by Megan Arkenberg
O tower not of ivory, but builded
by hands that reach Heaven from Hell.
--Algernon Charles Swinburne
Some nights, when I grow weary of lying awake and listening to the incomprehensible murmuring of the world, I leave the city sleeping in its withered gardens and go to the ruins of the Tower. Some say that it was swallowed by the earth, that the shifting desert settled over it like a nightmare, but they are wrong; it rises out of the sand, a bare foundation of stone that stretches as far as I can see in the moonlight, bare as bone. No moss or roots take hold of it, no rain falls to pool in its cracks and furrows. The only eyes that look upon it now are mine, and perhaps God's.
The silence of the desert is mercifully absolute. I leave my sandals in the hot sand and cross the ruins barefoot, feeling the Tower's coolness, its depths and cracks and imperfections against my skin. The building of it left scars on my hands and forearms, and my chisel left scars on its face, and the moonlight turns these scars into words I cannot read. We speak to each other carefully; we both know so well the fragility of words. But the language of stone is the only language left to me. We have an understanding, the Tower and I, and on nights like these, we remember.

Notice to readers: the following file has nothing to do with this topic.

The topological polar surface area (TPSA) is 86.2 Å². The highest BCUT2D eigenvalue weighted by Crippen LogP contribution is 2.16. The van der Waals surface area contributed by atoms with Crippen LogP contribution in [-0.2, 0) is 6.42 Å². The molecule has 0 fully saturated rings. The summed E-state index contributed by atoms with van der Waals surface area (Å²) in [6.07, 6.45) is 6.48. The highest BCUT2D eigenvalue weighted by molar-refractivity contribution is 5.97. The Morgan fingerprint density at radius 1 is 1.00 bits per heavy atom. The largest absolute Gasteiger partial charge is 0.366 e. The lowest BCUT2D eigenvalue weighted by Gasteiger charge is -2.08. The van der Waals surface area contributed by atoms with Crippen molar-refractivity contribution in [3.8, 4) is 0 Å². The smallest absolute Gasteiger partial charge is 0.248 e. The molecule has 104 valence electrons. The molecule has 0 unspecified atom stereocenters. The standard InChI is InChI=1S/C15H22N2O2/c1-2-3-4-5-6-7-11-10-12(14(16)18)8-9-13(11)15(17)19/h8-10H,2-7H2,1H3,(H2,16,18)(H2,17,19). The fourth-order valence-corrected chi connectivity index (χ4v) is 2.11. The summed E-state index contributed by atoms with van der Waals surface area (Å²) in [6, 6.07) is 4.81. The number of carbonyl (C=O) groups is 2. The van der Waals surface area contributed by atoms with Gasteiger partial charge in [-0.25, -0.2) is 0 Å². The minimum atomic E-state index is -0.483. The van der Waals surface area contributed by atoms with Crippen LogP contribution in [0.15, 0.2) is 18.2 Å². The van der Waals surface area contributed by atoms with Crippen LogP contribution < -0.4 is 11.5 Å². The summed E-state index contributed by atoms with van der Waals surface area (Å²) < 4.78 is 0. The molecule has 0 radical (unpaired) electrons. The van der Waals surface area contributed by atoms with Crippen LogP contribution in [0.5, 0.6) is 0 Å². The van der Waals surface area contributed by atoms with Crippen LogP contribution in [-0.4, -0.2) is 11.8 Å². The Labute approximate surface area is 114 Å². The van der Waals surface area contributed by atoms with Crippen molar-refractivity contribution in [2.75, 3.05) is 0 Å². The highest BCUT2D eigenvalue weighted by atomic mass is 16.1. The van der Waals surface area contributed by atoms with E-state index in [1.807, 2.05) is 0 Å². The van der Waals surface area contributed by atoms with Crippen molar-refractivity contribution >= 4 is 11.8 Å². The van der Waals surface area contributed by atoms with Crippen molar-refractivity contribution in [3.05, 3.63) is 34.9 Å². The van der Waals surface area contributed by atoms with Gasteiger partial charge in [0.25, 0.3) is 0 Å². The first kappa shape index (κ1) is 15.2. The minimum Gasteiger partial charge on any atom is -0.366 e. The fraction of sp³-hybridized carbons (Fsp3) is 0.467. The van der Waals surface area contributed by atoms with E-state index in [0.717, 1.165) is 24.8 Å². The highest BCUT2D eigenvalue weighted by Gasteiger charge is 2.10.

Mostly, we remember the architect.
I remember her face, narrow and dark, her liquid eyes and the pinched sorrow of her tongueless mouth. She spoke with the furrows of her brow, with flared nostrils and the turn of her lips--of course, it was easier in those days. But never easy. We never knew her name.
Before the Tower, she built secret things. Pleasure palaces with dungeons beneath their tulip gardens. Tunnels from harem courtyards to distant moonlit streets. She could afford to be selective in her masters, though we did not understand her choices; merchant or beggar, prince or slave, it did not seem to matter. Some of them became her lovers. Men and women came to her with the most unspeakable of their desires, for they knew she would not betray them. There was little to fear, they thought, from a woman with no tongue.